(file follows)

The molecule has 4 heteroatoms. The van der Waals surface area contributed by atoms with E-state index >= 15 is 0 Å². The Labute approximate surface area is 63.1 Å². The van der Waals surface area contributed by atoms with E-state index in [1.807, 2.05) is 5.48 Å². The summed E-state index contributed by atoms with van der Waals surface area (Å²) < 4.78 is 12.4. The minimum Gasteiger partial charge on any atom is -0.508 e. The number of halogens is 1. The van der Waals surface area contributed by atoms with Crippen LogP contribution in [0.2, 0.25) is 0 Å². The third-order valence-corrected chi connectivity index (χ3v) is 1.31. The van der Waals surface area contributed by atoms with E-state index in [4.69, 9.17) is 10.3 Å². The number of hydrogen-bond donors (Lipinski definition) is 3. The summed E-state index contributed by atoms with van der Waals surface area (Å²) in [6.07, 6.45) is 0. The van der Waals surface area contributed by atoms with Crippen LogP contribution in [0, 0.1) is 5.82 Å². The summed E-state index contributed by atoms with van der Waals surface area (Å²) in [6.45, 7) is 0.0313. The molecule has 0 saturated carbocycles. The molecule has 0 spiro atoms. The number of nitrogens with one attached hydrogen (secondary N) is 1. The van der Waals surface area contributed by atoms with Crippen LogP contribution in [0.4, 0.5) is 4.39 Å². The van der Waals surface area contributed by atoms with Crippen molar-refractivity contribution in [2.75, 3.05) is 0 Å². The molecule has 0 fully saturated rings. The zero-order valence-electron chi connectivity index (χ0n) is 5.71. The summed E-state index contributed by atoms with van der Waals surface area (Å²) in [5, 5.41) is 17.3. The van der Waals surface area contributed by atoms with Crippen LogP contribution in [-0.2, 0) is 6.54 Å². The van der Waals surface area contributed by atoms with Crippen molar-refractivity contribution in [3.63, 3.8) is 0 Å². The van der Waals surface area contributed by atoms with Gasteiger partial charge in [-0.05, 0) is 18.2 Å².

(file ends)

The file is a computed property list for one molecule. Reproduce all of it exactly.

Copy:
The molecule has 4 heteroatoms. The van der Waals surface area contributed by atoms with E-state index >= 15 is 0 Å². The Labute approximate surface area is 63.1 Å². The van der Waals surface area contributed by atoms with E-state index in [1.807, 2.05) is 5.48 Å². The summed E-state index contributed by atoms with van der Waals surface area (Å²) < 4.78 is 12.4. The minimum Gasteiger partial charge on any atom is -0.508 e. The number of halogens is 1. The van der Waals surface area contributed by atoms with Crippen LogP contribution in [0.2, 0.25) is 0 Å². The third-order valence-corrected chi connectivity index (χ3v) is 1.31. The van der Waals surface area contributed by atoms with E-state index in [4.69, 9.17) is 10.3 Å². The number of hydrogen-bond donors (Lipinski definition) is 3. The summed E-state index contributed by atoms with van der Waals surface area (Å²) in [6.07, 6.45) is 0. The van der Waals surface area contributed by atoms with Crippen LogP contribution in [0, 0.1) is 5.82 Å². The summed E-state index contributed by atoms with van der Waals surface area (Å²) in [6.45, 7) is 0.0313. The molecule has 0 saturated carbocycles. The molecule has 0 spiro atoms. The number of nitrogens with one attached hydrogen (secondary N) is 1. The van der Waals surface area contributed by atoms with Crippen LogP contribution in [0.4, 0.5) is 4.39 Å². The van der Waals surface area contributed by atoms with Crippen molar-refractivity contribution in [2.75, 3.05) is 0 Å². The molecule has 0 fully saturated rings. The zero-order valence-electron chi connectivity index (χ0n) is 5.71. The summed E-state index contributed by atoms with van der Waals surface area (Å²) in [5, 5.41) is 17.3. The van der Waals surface area contributed by atoms with Crippen LogP contribution in [-0.2, 0) is 6.54 Å². The van der Waals surface area contributed by atoms with Crippen molar-refractivity contribution in [3.63, 3.8) is 0 Å². The van der Waals surface area contributed by atoms with Gasteiger partial charge in [-0.05, 0) is 18.2 Å².